You should talk to your doctor as soon as you notice a rash like the one caused by shingles. They may prescribe antiviral medications for your treatment. Over-the-counter medications like ibuprofen and acetaminophen can help with the pain and other shingles symptoms.


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Who should get the Shingrix vaccine?

The CDC states that anyone over 50 is a candidate for the shingles vaccine. They also recommend that you get it if you have a weakened — or compromised — immune system and are at least 19 years old. Certain diseases and treatments for other conditions can weaken your immune system. 

You should get it whether or not you remember having chickenpox in the past, which is caused by the same virus. Your doctor doesn’t need to test for any previous infections with that virus before administering Shingrix. It’s safe to assume that 99% of people born before 1980 have been exposed to the shingle’s virus in the form of chickenpox. 

There’s one exceptional instance where your doctor will need to decide if you need Shingrix. The vaccine is recommended only if you have a weakened immune system and are certain that you’ve never had chickenpox or gotten the chickenpox vaccine.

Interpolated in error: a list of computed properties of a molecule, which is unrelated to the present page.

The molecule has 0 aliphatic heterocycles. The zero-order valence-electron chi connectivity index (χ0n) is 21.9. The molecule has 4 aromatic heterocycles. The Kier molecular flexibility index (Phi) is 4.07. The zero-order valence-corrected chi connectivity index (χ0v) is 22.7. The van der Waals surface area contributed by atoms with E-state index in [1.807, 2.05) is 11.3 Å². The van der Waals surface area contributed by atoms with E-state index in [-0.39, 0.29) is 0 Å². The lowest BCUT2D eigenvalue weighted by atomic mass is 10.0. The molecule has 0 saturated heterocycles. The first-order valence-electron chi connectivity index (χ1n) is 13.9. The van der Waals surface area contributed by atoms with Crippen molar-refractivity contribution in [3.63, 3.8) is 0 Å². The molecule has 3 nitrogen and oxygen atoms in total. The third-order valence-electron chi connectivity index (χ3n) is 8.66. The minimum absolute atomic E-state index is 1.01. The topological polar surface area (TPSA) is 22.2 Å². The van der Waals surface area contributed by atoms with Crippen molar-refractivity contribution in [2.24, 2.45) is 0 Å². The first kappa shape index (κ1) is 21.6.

Research is currently ongoing to determine whether or not it’s safe to get Shingrix at the same time as your Covid-19 vaccine. But you shouldn’t get Shingrix if you have Covid-19 or have recently been exposed. This will protect your health care provider from any unnecessary exposure.

What is the schedule for Shingrix doses?

You’ll need two doses of the Shingrix vaccine for the best effect. These should be given within two to six months after the first dose. You should still go see your healthcare provider for your second dose even if you’ve missed this ideal six-month window. 

You may have your second dose moved up to one or two months after the first if you’re immunocompromised and would benefit from this faster cycle. Your doctor is the best person to determine whether or not you should have this shorter time between doses.  

It’s safe to get Shingrix at the same time as many other vaccines. Your doctor or pharmacist will determine the best schedule for you if you need multiple vaccinations around the same time.